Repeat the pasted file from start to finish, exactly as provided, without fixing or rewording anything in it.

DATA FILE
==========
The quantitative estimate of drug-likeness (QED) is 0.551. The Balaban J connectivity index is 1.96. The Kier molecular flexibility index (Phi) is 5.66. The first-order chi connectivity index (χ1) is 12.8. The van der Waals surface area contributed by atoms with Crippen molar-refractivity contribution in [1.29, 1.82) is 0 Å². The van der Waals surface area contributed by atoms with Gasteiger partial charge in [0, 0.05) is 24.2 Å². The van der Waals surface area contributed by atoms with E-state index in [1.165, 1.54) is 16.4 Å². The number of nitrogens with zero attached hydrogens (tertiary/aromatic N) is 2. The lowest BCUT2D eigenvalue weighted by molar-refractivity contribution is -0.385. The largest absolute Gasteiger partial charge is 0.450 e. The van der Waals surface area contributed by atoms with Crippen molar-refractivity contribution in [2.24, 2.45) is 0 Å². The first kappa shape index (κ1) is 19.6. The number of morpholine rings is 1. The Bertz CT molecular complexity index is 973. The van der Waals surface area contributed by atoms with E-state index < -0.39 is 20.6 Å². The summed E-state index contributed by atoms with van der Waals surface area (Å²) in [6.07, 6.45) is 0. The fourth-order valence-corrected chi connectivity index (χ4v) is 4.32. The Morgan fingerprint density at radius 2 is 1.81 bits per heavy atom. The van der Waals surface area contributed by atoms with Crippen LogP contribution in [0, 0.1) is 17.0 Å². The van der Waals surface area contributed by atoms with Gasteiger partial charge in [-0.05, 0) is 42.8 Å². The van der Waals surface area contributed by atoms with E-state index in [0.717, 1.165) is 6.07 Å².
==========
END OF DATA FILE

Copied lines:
The quantitative estimate of drug-likeness (QED) is 0.551. The Balaban J connectivity index is 1.96. The Kier molecular flexibility index (Phi) is 5.66. The first-order chi connectivity index (χ1) is 12.8. The van der Waals surface area contributed by atoms with Crippen molar-refractivity contribution in [1.29, 1.82) is 0 Å². The van der Waals surface area contributed by atoms with Gasteiger partial charge in [0, 0.05) is 24.2 Å². The van der Waals surface area contributed by atoms with E-state index in [1.165, 1.54) is 16.4 Å². The number of nitrogens with zero attached hydrogens (tertiary/aromatic N) is 2. The lowest BCUT2D eigenvalue weighted by molar-refractivity contribution is -0.385. The largest absolute Gasteiger partial charge is 0.450 e. The van der Waals surface area contributed by atoms with Crippen molar-refractivity contribution in [2.24, 2.45) is 0 Å². The first kappa shape index (κ1) is 19.6. The number of morpholine rings is 1. The Bertz CT molecular complexity index is 973. The van der Waals surface area contributed by atoms with E-state index < -0.39 is 20.6 Å². The summed E-state index contributed by atoms with van der Waals surface area (Å²) in [6.07, 6.45) is 0. The fourth-order valence-corrected chi connectivity index (χ4v) is 4.32. The Morgan fingerprint density at radius 2 is 1.81 bits per heavy atom. The van der Waals surface area contributed by atoms with Crippen LogP contribution in [0, 0.1) is 17.0 Å². The van der Waals surface area contributed by atoms with Gasteiger partial charge in [-0.05, 0) is 42.8 Å². The van der Waals surface area contributed by atoms with E-state index in [0.717, 1.165) is 6.07 Å².